If you are one of the 5 million American adults who live with the chronic pain offibromyalgia, you know that some days are worse than others. “On a bad day I have pain all over,” says Orvie Prewitt, a health education specialist and program coordinator for the Kansas City Area Regional Arthritis Center in Missouri, who was diagnosed with fibromyalgia seven years ago. “It feels like I have been hit by a truck or like the whole inside of my body is bruised. The pain is relentless and exhausting.” When the aches and pains of fibromyalgia ramp up to that level, use this expert advice to help you cope
Less Stress for Less Pain
“Remember that the pain comes to pass, not to stay,” says Prewitt. “Stressing about pain just makes it worse.” Depression and anxiety do not cause fibromyalgia, but they are common in people with fibromyalgia. Learning to control stress and keeping a positive attitude are important for coping with chronic pain . Prewitt suggests learning muscle relaxation, using guided imagery, or distracting yourself with your favorite music or a good book.
Better Sleep to Decrease Aches and Pains
“Establishing good sleep habits is very important,” says Howard Konowitz, MD, a pain management specialist and anesthesiologist at Gottlieb Memorial Hospital in Melrose Park, Ill. “Pain can make sleep difficult, but there may also be brain changes in fibromyalgia that interfere with restful sleep.” About 90 percent of people with fibromyalgia have disordered sleep. Tips for better sleep include getting at least eight hours, keeping a strict sleep schedule, avoiding long daytime naps and caffeine, having a comfortable sleep environment, and taking a warm shower before bed. If you are still struggling, ask your doctor whether a sleep aid might help.
Stretch Your Muscles
“Noncontact exercising with lots of stretching can maximize muscle function and decrease fibromyalgia pain,” says Dr. Konowitz. “You want to get aerobic exercise without bouncing or banging.” Good stretching exercises include yoga and swimming. Prewitt also highly recommends the Arthritis Foundation exercise program for people with fibromyalgia. Ask your doctor to work with you on an exercise program for your needs.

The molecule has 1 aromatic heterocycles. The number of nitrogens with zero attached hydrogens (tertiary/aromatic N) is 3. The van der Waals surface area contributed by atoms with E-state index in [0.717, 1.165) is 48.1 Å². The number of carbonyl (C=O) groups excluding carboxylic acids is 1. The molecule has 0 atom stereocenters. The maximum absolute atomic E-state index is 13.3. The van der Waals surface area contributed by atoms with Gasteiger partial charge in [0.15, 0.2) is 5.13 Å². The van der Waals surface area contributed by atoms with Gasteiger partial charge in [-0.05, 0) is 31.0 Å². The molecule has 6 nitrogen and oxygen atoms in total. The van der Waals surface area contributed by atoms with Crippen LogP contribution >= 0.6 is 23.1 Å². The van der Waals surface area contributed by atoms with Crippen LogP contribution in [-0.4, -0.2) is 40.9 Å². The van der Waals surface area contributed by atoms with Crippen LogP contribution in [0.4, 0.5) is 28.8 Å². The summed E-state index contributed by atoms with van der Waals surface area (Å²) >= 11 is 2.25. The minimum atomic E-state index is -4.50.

Smart Massage for Fibromyalgia Pain
A deep-tissue massage can be very helpful for fibromyalgia aches and pains, but not just any massage will do. “You really need to find a massage therapist who knows you and has experience with fibromyalgia,” says Prewitt. A bad massage could make your pain worse, so ask your doctor for a recommendation. You can also use some simple techniques at home. Prewitt recommends putting two tennis balls in a sock, placing it between your back and the wall, and leaning on it to roll some relief into your back and shoulders.
Get Help and Support
Accept that there will be times when you need help. Don’t be ashamed to reach out to friends and family — let them know when you are feeling overwhelmed. Set up a support system for managing chores around the house when you go through a pain spike. Also, educate yourself about your rights at work. The Americans with Disabilities Act Web siteis a good place to start. You might also want to consider a support group. The National Fibromyalgia Association has links to help you find one in your area.
An Energy Conservation Plan
Along with aches and pains, fatigue is a major problem for people with fibromyalgia. That means you need to know when to say no. Fatigue from fibromyalgia can be both physical and mental. “A bad day with fibromyalgia can put you into a condition we call ‘fibro fog,’” says Prewitt. “When you have fibro fog, you need to slow down.” Whenever pain ramps up, you should scale back on obligations. “You often can’t do everything you want to do, so you need to pick your spots and do what you can do,” Prewitt adds.
Try Alternative Therapies
Although there are medications approved for fibromyalgia, many people with fibromyalgia pain find relief from nonmedical treatments. In fact, 90 percent of people with fibromyalgia try some type of alternative treatment — acupuncture, chiropractic, meditation, and tai chi may help. “People with fibromyalgia are also vulnerable to alternative treatments that do not work, so you need to be careful,” Prewitt says. “If it sounds too good to be true, it probably is.” She recommends the National Institutes of Health’s National Center for Complementary and Alternative Medicine Web site as a good resource for investigating alternative treatments when you want a new approach to dealing with pain.
“One of the best ways to cope with fibromyalgia pain is to learn as much as you can about the disease so that you can have enough accurate information to make informed decisions about your treatment,” says Konowitz. The best fibromyalgia team includes doctors, therapists, and a well-educated patient — you. You’ll feel more in control and better able to manage a bad day when you know everything you can about fibromyalgia